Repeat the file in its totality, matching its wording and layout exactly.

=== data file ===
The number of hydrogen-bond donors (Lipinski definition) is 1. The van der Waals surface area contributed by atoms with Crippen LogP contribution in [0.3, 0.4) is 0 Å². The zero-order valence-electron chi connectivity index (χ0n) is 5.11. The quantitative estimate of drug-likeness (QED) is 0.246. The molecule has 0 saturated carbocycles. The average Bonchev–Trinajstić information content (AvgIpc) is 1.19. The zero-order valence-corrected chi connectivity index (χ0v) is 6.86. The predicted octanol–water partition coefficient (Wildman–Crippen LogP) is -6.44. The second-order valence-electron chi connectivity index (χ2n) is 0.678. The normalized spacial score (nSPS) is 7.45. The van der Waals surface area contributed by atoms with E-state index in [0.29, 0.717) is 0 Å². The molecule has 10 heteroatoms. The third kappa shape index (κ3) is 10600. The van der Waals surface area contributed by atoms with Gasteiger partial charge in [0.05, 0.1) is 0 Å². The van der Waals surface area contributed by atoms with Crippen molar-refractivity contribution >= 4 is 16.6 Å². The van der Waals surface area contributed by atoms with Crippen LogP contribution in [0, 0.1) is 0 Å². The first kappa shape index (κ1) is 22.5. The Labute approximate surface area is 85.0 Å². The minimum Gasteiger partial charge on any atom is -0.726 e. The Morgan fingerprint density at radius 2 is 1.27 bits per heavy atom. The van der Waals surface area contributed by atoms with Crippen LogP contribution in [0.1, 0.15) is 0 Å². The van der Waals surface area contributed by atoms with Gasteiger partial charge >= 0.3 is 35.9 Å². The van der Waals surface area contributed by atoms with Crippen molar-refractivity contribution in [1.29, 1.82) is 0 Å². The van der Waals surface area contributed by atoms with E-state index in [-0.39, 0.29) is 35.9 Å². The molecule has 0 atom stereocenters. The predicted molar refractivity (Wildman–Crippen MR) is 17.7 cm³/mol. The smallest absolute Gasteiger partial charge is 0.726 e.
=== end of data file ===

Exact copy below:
The number of hydrogen-bond donors (Lipinski definition) is 1. The van der Waals surface area contributed by atoms with Crippen LogP contribution in [0.3, 0.4) is 0 Å². The zero-order valence-electron chi connectivity index (χ0n) is 5.11. The quantitative estimate of drug-likeness (QED) is 0.246. The molecule has 0 saturated carbocycles. The average Bonchev–Trinajstić information content (AvgIpc) is 1.19. The zero-order valence-corrected chi connectivity index (χ0v) is 6.86. The predicted octanol–water partition coefficient (Wildman–Crippen LogP) is -6.44. The second-order valence-electron chi connectivity index (χ2n) is 0.678. The normalized spacial score (nSPS) is 7.45. The van der Waals surface area contributed by atoms with E-state index in [0.29, 0.717) is 0 Å². The molecule has 10 heteroatoms. The third kappa shape index (κ3) is 10600. The van der Waals surface area contributed by atoms with Gasteiger partial charge in [0.05, 0.1) is 0 Å². The van der Waals surface area contributed by atoms with Crippen molar-refractivity contribution >= 4 is 16.6 Å². The van der Waals surface area contributed by atoms with Crippen LogP contribution in [0, 0.1) is 0 Å². The first kappa shape index (κ1) is 22.5. The Labute approximate surface area is 85.0 Å². The minimum Gasteiger partial charge on any atom is -0.726 e. The Morgan fingerprint density at radius 2 is 1.27 bits per heavy atom. The van der Waals surface area contributed by atoms with Crippen LogP contribution in [0.1, 0.15) is 0 Å². The van der Waals surface area contributed by atoms with Gasteiger partial charge >= 0.3 is 35.9 Å². The van der Waals surface area contributed by atoms with Crippen molar-refractivity contribution in [1.29, 1.82) is 0 Å². The van der Waals surface area contributed by atoms with E-state index in [-0.39, 0.29) is 35.9 Å². The molecule has 0 atom stereocenters. The predicted molar refractivity (Wildman–Crippen MR) is 17.7 cm³/mol. The smallest absolute Gasteiger partial charge is 0.726 e.